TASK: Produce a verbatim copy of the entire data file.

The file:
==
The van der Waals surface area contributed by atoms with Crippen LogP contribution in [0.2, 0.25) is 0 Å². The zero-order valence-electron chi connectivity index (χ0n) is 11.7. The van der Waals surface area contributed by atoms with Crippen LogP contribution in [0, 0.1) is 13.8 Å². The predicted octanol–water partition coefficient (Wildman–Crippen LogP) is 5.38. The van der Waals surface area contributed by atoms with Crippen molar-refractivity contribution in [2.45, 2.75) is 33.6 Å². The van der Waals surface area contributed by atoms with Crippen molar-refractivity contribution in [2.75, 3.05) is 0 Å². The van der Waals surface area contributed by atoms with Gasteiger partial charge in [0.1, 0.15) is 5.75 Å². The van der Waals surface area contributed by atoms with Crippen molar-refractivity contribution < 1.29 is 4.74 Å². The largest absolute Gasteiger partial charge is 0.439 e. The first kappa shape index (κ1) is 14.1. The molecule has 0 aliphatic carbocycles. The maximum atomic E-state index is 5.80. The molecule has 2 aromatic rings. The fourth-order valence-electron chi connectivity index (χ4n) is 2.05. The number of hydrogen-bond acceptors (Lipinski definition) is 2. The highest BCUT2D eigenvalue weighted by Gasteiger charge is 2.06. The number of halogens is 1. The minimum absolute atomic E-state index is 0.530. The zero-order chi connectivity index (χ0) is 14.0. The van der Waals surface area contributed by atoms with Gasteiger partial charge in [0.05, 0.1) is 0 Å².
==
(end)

The van der Waals surface area contributed by atoms with Crippen LogP contribution in [0.2, 0.25) is 0 Å². The zero-order valence-electron chi connectivity index (χ0n) is 11.7. The van der Waals surface area contributed by atoms with Crippen LogP contribution in [0, 0.1) is 13.8 Å². The predicted octanol–water partition coefficient (Wildman–Crippen LogP) is 5.38. The van der Waals surface area contributed by atoms with Crippen molar-refractivity contribution in [2.45, 2.75) is 33.6 Å². The van der Waals surface area contributed by atoms with Crippen molar-refractivity contribution in [2.75, 3.05) is 0 Å². The van der Waals surface area contributed by atoms with Gasteiger partial charge in [0.1, 0.15) is 5.75 Å². The van der Waals surface area contributed by atoms with Crippen molar-refractivity contribution < 1.29 is 4.74 Å². The largest absolute Gasteiger partial charge is 0.439 e. The first kappa shape index (κ1) is 14.1. The molecule has 0 aliphatic carbocycles. The maximum atomic E-state index is 5.80. The molecule has 2 aromatic rings. The fourth-order valence-electron chi connectivity index (χ4n) is 2.05. The number of hydrogen-bond acceptors (Lipinski definition) is 2. The highest BCUT2D eigenvalue weighted by Gasteiger charge is 2.06. The number of halogens is 1. The minimum absolute atomic E-state index is 0.530. The zero-order chi connectivity index (χ0) is 14.0. The van der Waals surface area contributed by atoms with Gasteiger partial charge in [0.05, 0.1) is 0 Å².